safety glasses
hearing protection
circular saw

Josh had most of the power tools, but he and Jamie did end up renting a couple tools for the day. They worked on and off all day Saturday and then again for a few hours on Sunday.

We didn't have time Sunday to stain and paint the table, so once the construction was done we laid down a cloth tarp and a plastic tarp in the kitchen so that I could do the staining and painting later in the week.


Well done gentlemen!

Besides a couple of boards snapping and needing to be replaced, the boys ran into no problems or frustrations while building the table. The biggest frustration they experienced throughout the day had nothing to do with the table but everything to do with Army football giving up their lead, missing way too many field goals, and losing in overtime. This is how I found them at one point when I came out to check on them - listening to the game and wallowing in sorrow as usual.

With the windows open, I stained the table Monday morning during Had's nap. I used painting rags to apply three coats on Minwax Dark Walnut, and I could not be happier with how the stain turned out.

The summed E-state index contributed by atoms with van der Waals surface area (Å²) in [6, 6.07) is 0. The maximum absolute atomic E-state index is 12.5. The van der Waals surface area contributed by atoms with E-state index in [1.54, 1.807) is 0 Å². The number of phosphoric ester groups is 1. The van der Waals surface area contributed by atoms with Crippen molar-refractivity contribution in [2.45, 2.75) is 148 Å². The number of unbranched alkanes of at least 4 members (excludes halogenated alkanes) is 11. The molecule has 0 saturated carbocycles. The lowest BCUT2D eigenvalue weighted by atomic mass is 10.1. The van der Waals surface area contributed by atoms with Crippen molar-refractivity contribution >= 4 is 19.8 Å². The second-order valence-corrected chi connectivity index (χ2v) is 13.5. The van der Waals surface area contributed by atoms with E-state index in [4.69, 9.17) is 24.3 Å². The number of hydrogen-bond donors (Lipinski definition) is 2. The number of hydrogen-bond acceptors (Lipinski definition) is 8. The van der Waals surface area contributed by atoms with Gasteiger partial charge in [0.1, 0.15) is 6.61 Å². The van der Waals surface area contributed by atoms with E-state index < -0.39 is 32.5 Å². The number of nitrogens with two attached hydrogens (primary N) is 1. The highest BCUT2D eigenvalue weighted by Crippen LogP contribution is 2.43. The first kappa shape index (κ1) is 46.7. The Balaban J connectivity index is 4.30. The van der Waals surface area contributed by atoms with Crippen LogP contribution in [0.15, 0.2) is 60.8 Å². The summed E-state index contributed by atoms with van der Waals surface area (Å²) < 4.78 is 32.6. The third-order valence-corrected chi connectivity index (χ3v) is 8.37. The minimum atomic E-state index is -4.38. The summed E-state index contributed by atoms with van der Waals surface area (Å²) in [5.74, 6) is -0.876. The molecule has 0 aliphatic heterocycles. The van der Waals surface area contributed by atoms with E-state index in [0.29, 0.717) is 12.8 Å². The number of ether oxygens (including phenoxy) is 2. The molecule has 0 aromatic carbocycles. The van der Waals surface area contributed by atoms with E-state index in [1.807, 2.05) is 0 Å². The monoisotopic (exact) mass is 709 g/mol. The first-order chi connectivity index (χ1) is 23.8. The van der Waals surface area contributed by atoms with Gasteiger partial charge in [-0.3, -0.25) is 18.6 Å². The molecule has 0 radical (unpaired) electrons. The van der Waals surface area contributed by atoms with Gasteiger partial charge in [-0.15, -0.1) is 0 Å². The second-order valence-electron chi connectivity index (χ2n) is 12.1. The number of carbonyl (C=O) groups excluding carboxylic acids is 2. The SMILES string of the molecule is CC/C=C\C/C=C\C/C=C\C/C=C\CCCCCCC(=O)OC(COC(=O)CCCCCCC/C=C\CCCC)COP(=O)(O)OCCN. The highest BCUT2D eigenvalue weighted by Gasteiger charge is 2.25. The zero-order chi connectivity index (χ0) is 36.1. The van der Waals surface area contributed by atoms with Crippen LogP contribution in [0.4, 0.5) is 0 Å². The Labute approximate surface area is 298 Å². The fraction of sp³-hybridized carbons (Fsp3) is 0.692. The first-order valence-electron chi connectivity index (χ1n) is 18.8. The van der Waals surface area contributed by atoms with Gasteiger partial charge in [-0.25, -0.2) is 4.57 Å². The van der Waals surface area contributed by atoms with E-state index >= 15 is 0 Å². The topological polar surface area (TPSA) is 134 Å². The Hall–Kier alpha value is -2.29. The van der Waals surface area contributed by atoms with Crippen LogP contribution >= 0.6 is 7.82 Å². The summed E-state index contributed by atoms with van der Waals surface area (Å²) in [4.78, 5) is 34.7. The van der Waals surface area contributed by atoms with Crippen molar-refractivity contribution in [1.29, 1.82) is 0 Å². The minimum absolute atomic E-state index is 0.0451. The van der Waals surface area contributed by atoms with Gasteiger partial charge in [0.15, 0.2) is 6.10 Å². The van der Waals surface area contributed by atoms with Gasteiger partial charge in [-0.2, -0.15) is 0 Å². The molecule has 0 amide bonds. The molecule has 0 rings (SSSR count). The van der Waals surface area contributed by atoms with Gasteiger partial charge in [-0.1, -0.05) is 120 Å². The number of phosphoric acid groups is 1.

After I finished with the stain I applied three coats of Minwix Clear Gloss Fast-Drying Polyurethane.

After I finished the top, I used Home Depot's chalk paint (Americana Décor Crème in white) and gave the legs two coats.

Then things got hairy.

I'd read that a wax paste was the best follow-up product to use on chalk paint, so I picked up a can of Mixwax Paste Finishing Wax.

In hindsight I'm sure I wasn't applying it right, but I hated how it was leaving an orange tint and was thick and goopy.

Here's where I took a major turn for the worst. I wiped off the wax and applied a coat of  the Polyurethane.

News flash to the clueless like me. ;) You can't just "wipe off" wax, and wax rejects anything you put on top of it. When I woke up Tuesday morning, but legs were even more sticky than they were the night before. I immediately took a light sanding block to try to get the stickiness off of it, and within five minutes my table leg looked like this.

Of course I called my sister flipping out that I'd just ruined our brand new table, and she confirmed that yes you have a big mess! I was so mad at myself.

Since I figured things couldn't get worse for that one poor leg, I continued to sand by hand until all of the poly was off and I had a smooth leg. The paint looked like it had been through war though. I had a little bit of chalk paint left, so I painted another coat right back on.